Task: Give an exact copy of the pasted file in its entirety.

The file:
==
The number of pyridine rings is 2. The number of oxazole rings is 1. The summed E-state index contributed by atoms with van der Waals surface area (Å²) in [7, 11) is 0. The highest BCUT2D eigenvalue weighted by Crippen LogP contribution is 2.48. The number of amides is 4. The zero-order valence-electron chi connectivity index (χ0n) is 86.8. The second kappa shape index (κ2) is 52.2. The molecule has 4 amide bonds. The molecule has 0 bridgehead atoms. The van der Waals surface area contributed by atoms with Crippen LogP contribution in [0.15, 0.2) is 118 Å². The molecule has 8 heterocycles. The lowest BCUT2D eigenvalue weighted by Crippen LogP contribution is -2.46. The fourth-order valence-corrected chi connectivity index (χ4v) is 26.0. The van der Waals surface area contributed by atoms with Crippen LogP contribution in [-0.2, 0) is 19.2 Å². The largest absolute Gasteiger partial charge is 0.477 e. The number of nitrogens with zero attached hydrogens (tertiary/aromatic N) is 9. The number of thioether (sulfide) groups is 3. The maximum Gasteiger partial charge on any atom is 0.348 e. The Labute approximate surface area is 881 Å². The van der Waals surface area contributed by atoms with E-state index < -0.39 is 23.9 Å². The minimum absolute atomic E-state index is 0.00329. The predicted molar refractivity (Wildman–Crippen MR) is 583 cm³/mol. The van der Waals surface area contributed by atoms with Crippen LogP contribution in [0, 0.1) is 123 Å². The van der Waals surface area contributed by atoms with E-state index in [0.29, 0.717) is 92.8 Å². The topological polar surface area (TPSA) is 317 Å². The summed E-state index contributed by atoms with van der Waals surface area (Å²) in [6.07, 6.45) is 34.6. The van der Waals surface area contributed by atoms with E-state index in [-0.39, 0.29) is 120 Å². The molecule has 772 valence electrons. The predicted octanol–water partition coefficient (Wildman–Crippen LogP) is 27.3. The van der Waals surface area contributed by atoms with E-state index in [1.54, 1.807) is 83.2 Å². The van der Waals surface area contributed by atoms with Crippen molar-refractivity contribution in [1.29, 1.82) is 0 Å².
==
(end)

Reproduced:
The number of pyridine rings is 2. The number of oxazole rings is 1. The summed E-state index contributed by atoms with van der Waals surface area (Å²) in [7, 11) is 0. The highest BCUT2D eigenvalue weighted by Crippen LogP contribution is 2.48. The number of amides is 4. The zero-order valence-electron chi connectivity index (χ0n) is 86.8. The second kappa shape index (κ2) is 52.2. The molecule has 4 amide bonds. The molecule has 0 bridgehead atoms. The van der Waals surface area contributed by atoms with Crippen LogP contribution in [0.15, 0.2) is 118 Å². The molecule has 8 heterocycles. The lowest BCUT2D eigenvalue weighted by Crippen LogP contribution is -2.46. The fourth-order valence-corrected chi connectivity index (χ4v) is 26.0. The van der Waals surface area contributed by atoms with Crippen LogP contribution in [-0.2, 0) is 19.2 Å². The largest absolute Gasteiger partial charge is 0.477 e. The number of nitrogens with zero attached hydrogens (tertiary/aromatic N) is 9. The number of thioether (sulfide) groups is 3. The maximum Gasteiger partial charge on any atom is 0.348 e. The Labute approximate surface area is 881 Å². The van der Waals surface area contributed by atoms with E-state index < -0.39 is 23.9 Å². The minimum absolute atomic E-state index is 0.00329. The predicted molar refractivity (Wildman–Crippen MR) is 583 cm³/mol. The van der Waals surface area contributed by atoms with Crippen LogP contribution in [0, 0.1) is 123 Å². The van der Waals surface area contributed by atoms with E-state index in [0.29, 0.717) is 92.8 Å². The topological polar surface area (TPSA) is 317 Å². The summed E-state index contributed by atoms with van der Waals surface area (Å²) in [6.07, 6.45) is 34.6. The van der Waals surface area contributed by atoms with E-state index in [-0.39, 0.29) is 120 Å². The molecule has 772 valence electrons. The predicted octanol–water partition coefficient (Wildman–Crippen LogP) is 27.3. The van der Waals surface area contributed by atoms with E-state index in [1.54, 1.807) is 83.2 Å². The van der Waals surface area contributed by atoms with Crippen molar-refractivity contribution in [1.29, 1.82) is 0 Å².